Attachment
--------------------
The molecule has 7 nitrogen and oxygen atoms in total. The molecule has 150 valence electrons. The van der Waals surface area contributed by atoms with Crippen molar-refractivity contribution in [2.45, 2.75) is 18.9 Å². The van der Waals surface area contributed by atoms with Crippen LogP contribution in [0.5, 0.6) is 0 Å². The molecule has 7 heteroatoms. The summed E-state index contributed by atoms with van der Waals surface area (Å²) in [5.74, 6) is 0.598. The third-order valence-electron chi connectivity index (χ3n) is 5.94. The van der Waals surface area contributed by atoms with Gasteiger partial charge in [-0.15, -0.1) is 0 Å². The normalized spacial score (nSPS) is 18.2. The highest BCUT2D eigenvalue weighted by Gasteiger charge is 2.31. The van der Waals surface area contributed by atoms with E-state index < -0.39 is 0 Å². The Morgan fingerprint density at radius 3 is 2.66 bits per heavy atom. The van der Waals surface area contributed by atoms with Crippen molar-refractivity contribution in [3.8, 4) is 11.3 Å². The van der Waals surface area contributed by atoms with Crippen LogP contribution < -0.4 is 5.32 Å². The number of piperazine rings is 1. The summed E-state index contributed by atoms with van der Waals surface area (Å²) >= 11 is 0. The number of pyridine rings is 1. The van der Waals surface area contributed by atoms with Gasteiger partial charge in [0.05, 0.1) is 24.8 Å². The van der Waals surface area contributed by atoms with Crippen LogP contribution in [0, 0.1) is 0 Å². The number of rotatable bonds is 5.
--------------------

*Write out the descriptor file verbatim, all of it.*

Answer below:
The molecule has 7 nitrogen and oxygen atoms in total. The molecule has 150 valence electrons. The van der Waals surface area contributed by atoms with Crippen molar-refractivity contribution in [2.45, 2.75) is 18.9 Å². The van der Waals surface area contributed by atoms with Crippen LogP contribution in [0.5, 0.6) is 0 Å². The molecule has 7 heteroatoms. The summed E-state index contributed by atoms with van der Waals surface area (Å²) in [5.74, 6) is 0.598. The third-order valence-electron chi connectivity index (χ3n) is 5.94. The van der Waals surface area contributed by atoms with Gasteiger partial charge in [-0.15, -0.1) is 0 Å². The normalized spacial score (nSPS) is 18.2. The highest BCUT2D eigenvalue weighted by Gasteiger charge is 2.31. The van der Waals surface area contributed by atoms with E-state index < -0.39 is 0 Å². The Morgan fingerprint density at radius 3 is 2.66 bits per heavy atom. The van der Waals surface area contributed by atoms with Crippen molar-refractivity contribution in [3.8, 4) is 11.3 Å². The van der Waals surface area contributed by atoms with Crippen LogP contribution < -0.4 is 5.32 Å². The number of piperazine rings is 1. The summed E-state index contributed by atoms with van der Waals surface area (Å²) >= 11 is 0. The number of pyridine rings is 1. The van der Waals surface area contributed by atoms with Gasteiger partial charge in [0.05, 0.1) is 24.8 Å². The van der Waals surface area contributed by atoms with Crippen LogP contribution in [0, 0.1) is 0 Å². The number of rotatable bonds is 5.